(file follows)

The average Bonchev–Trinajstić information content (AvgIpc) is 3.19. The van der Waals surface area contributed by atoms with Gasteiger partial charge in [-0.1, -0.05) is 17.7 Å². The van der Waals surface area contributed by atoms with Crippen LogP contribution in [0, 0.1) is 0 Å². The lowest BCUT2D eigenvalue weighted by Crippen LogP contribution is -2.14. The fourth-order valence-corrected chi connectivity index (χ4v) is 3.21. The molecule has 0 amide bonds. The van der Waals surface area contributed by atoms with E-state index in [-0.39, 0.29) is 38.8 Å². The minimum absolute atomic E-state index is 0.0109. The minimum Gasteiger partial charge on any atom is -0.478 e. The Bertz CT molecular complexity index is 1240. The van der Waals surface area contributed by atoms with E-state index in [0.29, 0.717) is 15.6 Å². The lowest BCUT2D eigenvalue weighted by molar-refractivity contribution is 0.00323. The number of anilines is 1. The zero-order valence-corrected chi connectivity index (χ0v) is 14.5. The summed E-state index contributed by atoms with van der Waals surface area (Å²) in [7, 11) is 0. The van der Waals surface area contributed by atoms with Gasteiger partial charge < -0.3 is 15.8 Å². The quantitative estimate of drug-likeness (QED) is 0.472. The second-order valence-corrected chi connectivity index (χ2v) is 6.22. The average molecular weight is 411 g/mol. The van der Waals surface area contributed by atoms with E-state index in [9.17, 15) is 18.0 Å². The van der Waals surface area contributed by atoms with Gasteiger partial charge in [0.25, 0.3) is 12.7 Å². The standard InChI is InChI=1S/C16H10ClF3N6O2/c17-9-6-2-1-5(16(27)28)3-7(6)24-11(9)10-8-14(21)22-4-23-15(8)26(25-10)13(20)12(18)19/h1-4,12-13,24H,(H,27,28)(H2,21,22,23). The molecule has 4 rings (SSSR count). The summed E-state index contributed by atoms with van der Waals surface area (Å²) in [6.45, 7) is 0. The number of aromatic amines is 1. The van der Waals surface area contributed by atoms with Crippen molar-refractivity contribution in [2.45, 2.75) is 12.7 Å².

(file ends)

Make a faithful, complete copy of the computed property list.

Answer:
The average Bonchev–Trinajstić information content (AvgIpc) is 3.19. The van der Waals surface area contributed by atoms with Gasteiger partial charge in [-0.1, -0.05) is 17.7 Å². The van der Waals surface area contributed by atoms with Crippen LogP contribution in [0, 0.1) is 0 Å². The lowest BCUT2D eigenvalue weighted by Crippen LogP contribution is -2.14. The fourth-order valence-corrected chi connectivity index (χ4v) is 3.21. The molecule has 0 amide bonds. The van der Waals surface area contributed by atoms with E-state index in [-0.39, 0.29) is 38.8 Å². The minimum absolute atomic E-state index is 0.0109. The minimum Gasteiger partial charge on any atom is -0.478 e. The Bertz CT molecular complexity index is 1240. The van der Waals surface area contributed by atoms with E-state index in [0.29, 0.717) is 15.6 Å². The lowest BCUT2D eigenvalue weighted by molar-refractivity contribution is 0.00323. The number of anilines is 1. The zero-order valence-corrected chi connectivity index (χ0v) is 14.5. The summed E-state index contributed by atoms with van der Waals surface area (Å²) in [7, 11) is 0. The van der Waals surface area contributed by atoms with Gasteiger partial charge < -0.3 is 15.8 Å². The quantitative estimate of drug-likeness (QED) is 0.472. The second-order valence-corrected chi connectivity index (χ2v) is 6.22. The average molecular weight is 411 g/mol. The van der Waals surface area contributed by atoms with E-state index in [9.17, 15) is 18.0 Å². The van der Waals surface area contributed by atoms with Gasteiger partial charge in [0.25, 0.3) is 12.7 Å². The standard InChI is InChI=1S/C16H10ClF3N6O2/c17-9-6-2-1-5(16(27)28)3-7(6)24-11(9)10-8-14(21)22-4-23-15(8)26(25-10)13(20)12(18)19/h1-4,12-13,24H,(H,27,28)(H2,21,22,23). The molecule has 4 rings (SSSR count). The summed E-state index contributed by atoms with van der Waals surface area (Å²) in [6.45, 7) is 0. The number of aromatic amines is 1. The van der Waals surface area contributed by atoms with Crippen molar-refractivity contribution in [2.45, 2.75) is 12.7 Å².